A battle between hospitals and pharmaceutical companies is brewing over the 340B program; Uber and other companies relying on independent contractors lead the push to get people to enroll in Obamacare plans; the government intends to crack down harder on fentanyl-related substances.
Hospitals and the trade organization representing pharmaceutical companies are facing off over the 340B program. According to Politico, drug companies want fewer drugs sold through the program, while hospitals want to expand it. The companies allege that the discounts through the program have led to hospitals buying up more doctor’s offices, which increases healthcare costs. Hospitals argue that the program is needed to provide drugs to vulnerable populations. Both sides are spending money to retain lobbying firms to advocate their position on 340B.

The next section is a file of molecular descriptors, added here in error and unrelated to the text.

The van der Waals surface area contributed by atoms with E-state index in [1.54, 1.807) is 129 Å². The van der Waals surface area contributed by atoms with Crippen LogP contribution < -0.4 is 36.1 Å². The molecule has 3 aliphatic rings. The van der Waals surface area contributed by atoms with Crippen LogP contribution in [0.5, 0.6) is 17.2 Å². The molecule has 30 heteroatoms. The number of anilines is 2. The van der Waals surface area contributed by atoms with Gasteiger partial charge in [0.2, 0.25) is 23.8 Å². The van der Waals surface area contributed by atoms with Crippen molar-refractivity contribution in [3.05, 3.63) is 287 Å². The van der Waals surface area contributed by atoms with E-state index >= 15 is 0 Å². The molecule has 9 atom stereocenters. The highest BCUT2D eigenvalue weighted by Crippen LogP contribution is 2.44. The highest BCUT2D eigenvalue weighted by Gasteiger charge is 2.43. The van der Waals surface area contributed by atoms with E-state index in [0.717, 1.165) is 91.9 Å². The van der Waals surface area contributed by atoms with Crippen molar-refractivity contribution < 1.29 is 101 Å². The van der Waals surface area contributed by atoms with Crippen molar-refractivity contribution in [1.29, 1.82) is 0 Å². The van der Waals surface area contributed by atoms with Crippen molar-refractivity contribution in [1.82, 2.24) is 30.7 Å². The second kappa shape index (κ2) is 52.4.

The Trump administration may have cut funding to market the Affordable Care Act (ACA)’s open enrollment, but Uber and other technology companies in Silicon Valley are filling the void. Uber will hold events for its drivers to offer assistance to sign up for ACA insurance plans, reported The New York Times. The company will partner on enrollment efforts with Stride Health, which is also working with other companies that rely on independent contractors, like Etsy Inc, DoorDash Inc, and Postmates Inc.The Drug Enforcement Administration (DEA) is planning to temporarily schedule fentanyl-related substances on an emergency basis, which would make it easier to prosecute traffickers of synthetic opioids. The Hill reported that people trafficking substances like fentanyl will be charged the same as people trafficking fentanyl. A temporary scheduling can last up to 2 years and will go into effect 30 days after the DEA publishes notice.